"Rio Rita" performed by the Marek Weber Orchestra on the musician's 135th birthday

The outstanding violinist, conductor and pop orchestra leader Marek Weber was a man of unusual destiny, and it is not easy to "connect" him with a particular country, since he can be considered equally an Austrian, Ukrainian, German and American musician.
Marek Weber became interested in music from early childhood, he learnt to play the violin masterfully, and already at the age of 12, the young prodigy performed in variety shows. Already in 1908, when he was only 20 years old, Marek Weber created his own pop orchestra, and from 1914, he managed the salon orchestra of Berlin Hotel “Adlon”. In the 1920s and 1930s, recordings of Marek Weber's orchestra were released on vinyl records. In these years, the orchestra of M. Weber was one of the most popular in Europe. Everyone got to know the unforgettable “Rio Rita” (1932) performed by this very orchestra. Marek Weber most accurately conveyed the character of this music in his recording. One can feel the Spanish temperament in it, and it was played brilliantly. It was this recording that reached the Soviet Union in 1937, and became the most popular tune of the time. The museum Sound Library features a gramophone record with pasodoble "Rio Rita" performed by the orchestra under the baton of Marek Weber.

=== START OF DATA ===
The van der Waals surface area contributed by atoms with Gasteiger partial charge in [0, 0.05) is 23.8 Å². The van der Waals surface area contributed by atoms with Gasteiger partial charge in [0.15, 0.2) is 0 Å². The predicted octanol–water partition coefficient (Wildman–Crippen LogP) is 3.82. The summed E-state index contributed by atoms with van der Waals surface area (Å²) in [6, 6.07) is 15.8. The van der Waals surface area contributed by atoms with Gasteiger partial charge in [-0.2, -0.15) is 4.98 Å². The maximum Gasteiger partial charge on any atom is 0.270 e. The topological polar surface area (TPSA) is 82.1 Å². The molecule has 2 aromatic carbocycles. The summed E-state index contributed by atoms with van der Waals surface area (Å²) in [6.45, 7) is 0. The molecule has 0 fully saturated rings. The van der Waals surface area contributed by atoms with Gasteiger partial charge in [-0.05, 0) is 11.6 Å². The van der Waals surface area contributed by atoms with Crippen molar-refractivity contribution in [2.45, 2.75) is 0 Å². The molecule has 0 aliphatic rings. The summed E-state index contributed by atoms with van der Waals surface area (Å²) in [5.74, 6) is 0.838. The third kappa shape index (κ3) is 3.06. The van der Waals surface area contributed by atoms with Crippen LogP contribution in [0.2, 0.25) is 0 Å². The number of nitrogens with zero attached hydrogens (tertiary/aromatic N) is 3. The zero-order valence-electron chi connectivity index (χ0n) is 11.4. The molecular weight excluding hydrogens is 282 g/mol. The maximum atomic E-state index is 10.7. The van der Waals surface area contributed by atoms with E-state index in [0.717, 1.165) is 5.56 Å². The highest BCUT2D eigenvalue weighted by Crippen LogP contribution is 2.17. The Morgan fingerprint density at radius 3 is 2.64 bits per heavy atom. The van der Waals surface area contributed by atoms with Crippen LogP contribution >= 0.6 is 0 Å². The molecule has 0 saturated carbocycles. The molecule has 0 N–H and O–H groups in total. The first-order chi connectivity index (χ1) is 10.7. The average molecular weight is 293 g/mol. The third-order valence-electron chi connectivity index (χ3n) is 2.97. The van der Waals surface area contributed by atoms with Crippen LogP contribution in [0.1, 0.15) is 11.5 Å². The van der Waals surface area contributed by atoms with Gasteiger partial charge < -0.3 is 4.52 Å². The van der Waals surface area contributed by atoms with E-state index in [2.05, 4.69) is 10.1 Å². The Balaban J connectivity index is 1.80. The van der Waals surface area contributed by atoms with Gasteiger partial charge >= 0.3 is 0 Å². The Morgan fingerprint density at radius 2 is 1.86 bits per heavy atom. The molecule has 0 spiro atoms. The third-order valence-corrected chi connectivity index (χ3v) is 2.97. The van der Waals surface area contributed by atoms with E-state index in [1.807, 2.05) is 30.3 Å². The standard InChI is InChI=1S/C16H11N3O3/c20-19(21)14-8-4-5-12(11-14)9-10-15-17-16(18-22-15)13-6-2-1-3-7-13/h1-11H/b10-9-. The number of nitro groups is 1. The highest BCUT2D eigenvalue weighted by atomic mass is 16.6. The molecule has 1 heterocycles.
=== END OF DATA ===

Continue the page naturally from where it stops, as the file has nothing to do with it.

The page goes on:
It is interesting that Marek Weber could not tolerate jazz, which was very fashionable in those years, but as the leader of a salon orchestra, he took into account the tastes of the public and allowed the musicians of his orchestra to play jazz tunes. However, at that time he would defiantly retire to the bar for a drink or two.

The orchestra of Marek Weber was multi-ethnic and even included an African-American, Arthur Briggs. In 1933, when the National Socialist German Workers' Party led by Adolf Hitler came to power and the purge of "racially alien elements" in music began, Marek Weber, being a Jew, as well as most of the musicians in his orchestra, were forced to emigrate to the United States. There Weber reconstituted his orchestra, performed extensively, and even received the honourable title of "King of the Radio Waltz". However, he was no longer as popular as before. In Europe, he was considered "the number one musician", but the American public had different tastes.

After the Second World War, Marek Weber stopped his musical activities and took up farming. Marek Weber subsequently retired and died on February 9, 1964 in Chicago, Illinois, USA.